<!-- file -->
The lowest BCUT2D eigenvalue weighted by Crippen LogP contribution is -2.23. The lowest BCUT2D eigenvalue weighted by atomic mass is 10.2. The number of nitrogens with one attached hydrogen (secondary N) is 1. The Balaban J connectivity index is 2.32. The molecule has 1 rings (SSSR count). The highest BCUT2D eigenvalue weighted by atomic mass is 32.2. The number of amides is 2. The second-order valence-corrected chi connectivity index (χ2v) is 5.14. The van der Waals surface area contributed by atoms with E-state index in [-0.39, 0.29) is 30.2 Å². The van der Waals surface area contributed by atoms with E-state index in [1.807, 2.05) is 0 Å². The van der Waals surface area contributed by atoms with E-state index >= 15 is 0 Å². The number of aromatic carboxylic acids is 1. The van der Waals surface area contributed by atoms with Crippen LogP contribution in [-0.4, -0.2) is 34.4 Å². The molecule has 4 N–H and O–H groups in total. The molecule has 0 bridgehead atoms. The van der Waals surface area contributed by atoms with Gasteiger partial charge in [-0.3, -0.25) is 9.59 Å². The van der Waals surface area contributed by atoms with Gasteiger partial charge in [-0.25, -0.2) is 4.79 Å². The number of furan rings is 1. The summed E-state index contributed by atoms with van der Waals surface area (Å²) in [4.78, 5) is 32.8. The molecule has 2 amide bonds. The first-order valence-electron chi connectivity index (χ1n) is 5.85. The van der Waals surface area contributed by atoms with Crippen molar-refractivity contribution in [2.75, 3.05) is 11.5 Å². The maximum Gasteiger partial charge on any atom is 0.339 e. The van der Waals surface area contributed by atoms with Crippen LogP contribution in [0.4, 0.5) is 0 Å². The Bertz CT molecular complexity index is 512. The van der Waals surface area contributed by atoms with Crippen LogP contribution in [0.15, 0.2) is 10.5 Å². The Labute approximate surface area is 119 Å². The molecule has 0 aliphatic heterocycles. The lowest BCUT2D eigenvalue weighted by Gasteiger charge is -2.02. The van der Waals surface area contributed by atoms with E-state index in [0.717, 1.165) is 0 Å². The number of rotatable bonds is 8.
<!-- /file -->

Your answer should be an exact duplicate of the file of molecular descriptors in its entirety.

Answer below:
The lowest BCUT2D eigenvalue weighted by Crippen LogP contribution is -2.23. The lowest BCUT2D eigenvalue weighted by atomic mass is 10.2. The number of nitrogens with one attached hydrogen (secondary N) is 1. The Balaban J connectivity index is 2.32. The molecule has 1 rings (SSSR count). The highest BCUT2D eigenvalue weighted by atomic mass is 32.2. The number of amides is 2. The second-order valence-corrected chi connectivity index (χ2v) is 5.14. The van der Waals surface area contributed by atoms with E-state index in [-0.39, 0.29) is 30.2 Å². The van der Waals surface area contributed by atoms with E-state index in [1.807, 2.05) is 0 Å². The van der Waals surface area contributed by atoms with E-state index >= 15 is 0 Å². The number of aromatic carboxylic acids is 1. The van der Waals surface area contributed by atoms with Crippen LogP contribution in [-0.4, -0.2) is 34.4 Å². The molecule has 4 N–H and O–H groups in total. The molecule has 0 bridgehead atoms. The van der Waals surface area contributed by atoms with Gasteiger partial charge in [-0.3, -0.25) is 9.59 Å². The van der Waals surface area contributed by atoms with Gasteiger partial charge in [-0.25, -0.2) is 4.79 Å². The number of furan rings is 1. The summed E-state index contributed by atoms with van der Waals surface area (Å²) in [4.78, 5) is 32.8. The molecule has 2 amide bonds. The first-order valence-electron chi connectivity index (χ1n) is 5.85. The van der Waals surface area contributed by atoms with Crippen molar-refractivity contribution in [2.75, 3.05) is 11.5 Å². The maximum Gasteiger partial charge on any atom is 0.339 e. The van der Waals surface area contributed by atoms with Crippen LogP contribution in [0.4, 0.5) is 0 Å². The Bertz CT molecular complexity index is 512. The van der Waals surface area contributed by atoms with Crippen LogP contribution in [0.15, 0.2) is 10.5 Å². The Labute approximate surface area is 119 Å². The molecule has 0 aliphatic heterocycles. The lowest BCUT2D eigenvalue weighted by Gasteiger charge is -2.02. The van der Waals surface area contributed by atoms with E-state index in [0.717, 1.165) is 0 Å². The number of rotatable bonds is 8.